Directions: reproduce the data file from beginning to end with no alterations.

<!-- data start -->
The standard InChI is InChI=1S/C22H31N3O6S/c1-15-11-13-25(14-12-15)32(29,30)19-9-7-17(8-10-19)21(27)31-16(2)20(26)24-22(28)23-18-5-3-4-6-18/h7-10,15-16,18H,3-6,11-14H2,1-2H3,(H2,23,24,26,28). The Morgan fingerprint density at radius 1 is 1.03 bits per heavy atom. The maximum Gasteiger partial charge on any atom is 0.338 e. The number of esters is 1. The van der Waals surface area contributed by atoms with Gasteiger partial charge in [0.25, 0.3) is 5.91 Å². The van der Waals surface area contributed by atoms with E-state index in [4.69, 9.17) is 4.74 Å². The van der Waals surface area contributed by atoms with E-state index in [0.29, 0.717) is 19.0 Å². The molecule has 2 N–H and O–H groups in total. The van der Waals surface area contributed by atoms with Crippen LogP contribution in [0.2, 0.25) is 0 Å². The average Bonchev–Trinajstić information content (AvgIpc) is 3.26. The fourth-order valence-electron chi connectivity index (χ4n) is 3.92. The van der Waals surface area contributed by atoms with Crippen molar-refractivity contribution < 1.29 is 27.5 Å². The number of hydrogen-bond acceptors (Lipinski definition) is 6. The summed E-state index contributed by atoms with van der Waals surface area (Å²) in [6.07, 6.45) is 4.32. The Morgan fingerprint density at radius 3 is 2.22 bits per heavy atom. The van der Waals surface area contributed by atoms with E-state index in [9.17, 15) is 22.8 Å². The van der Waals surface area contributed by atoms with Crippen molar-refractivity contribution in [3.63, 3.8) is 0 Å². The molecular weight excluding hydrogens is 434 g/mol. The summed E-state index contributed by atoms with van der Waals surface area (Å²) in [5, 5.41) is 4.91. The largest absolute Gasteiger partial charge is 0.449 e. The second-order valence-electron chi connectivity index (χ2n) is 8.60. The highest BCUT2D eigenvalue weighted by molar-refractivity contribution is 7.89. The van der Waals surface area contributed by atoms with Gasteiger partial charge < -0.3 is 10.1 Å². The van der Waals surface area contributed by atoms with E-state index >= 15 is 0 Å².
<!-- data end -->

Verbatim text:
The standard InChI is InChI=1S/C22H31N3O6S/c1-15-11-13-25(14-12-15)32(29,30)19-9-7-17(8-10-19)21(27)31-16(2)20(26)24-22(28)23-18-5-3-4-6-18/h7-10,15-16,18H,3-6,11-14H2,1-2H3,(H2,23,24,26,28). The Morgan fingerprint density at radius 1 is 1.03 bits per heavy atom. The maximum Gasteiger partial charge on any atom is 0.338 e. The number of esters is 1. The van der Waals surface area contributed by atoms with Gasteiger partial charge in [0.25, 0.3) is 5.91 Å². The van der Waals surface area contributed by atoms with E-state index in [4.69, 9.17) is 4.74 Å². The van der Waals surface area contributed by atoms with E-state index in [0.29, 0.717) is 19.0 Å². The molecule has 2 N–H and O–H groups in total. The van der Waals surface area contributed by atoms with Crippen LogP contribution in [0.2, 0.25) is 0 Å². The average Bonchev–Trinajstić information content (AvgIpc) is 3.26. The fourth-order valence-electron chi connectivity index (χ4n) is 3.92. The van der Waals surface area contributed by atoms with Crippen molar-refractivity contribution < 1.29 is 27.5 Å². The number of hydrogen-bond acceptors (Lipinski definition) is 6. The summed E-state index contributed by atoms with van der Waals surface area (Å²) in [6.07, 6.45) is 4.32. The Morgan fingerprint density at radius 3 is 2.22 bits per heavy atom. The van der Waals surface area contributed by atoms with E-state index in [9.17, 15) is 22.8 Å². The van der Waals surface area contributed by atoms with Crippen molar-refractivity contribution in [3.63, 3.8) is 0 Å². The molecular weight excluding hydrogens is 434 g/mol. The summed E-state index contributed by atoms with van der Waals surface area (Å²) in [5, 5.41) is 4.91. The largest absolute Gasteiger partial charge is 0.449 e. The second-order valence-electron chi connectivity index (χ2n) is 8.60. The highest BCUT2D eigenvalue weighted by molar-refractivity contribution is 7.89. The van der Waals surface area contributed by atoms with Gasteiger partial charge < -0.3 is 10.1 Å². The van der Waals surface area contributed by atoms with E-state index >= 15 is 0 Å².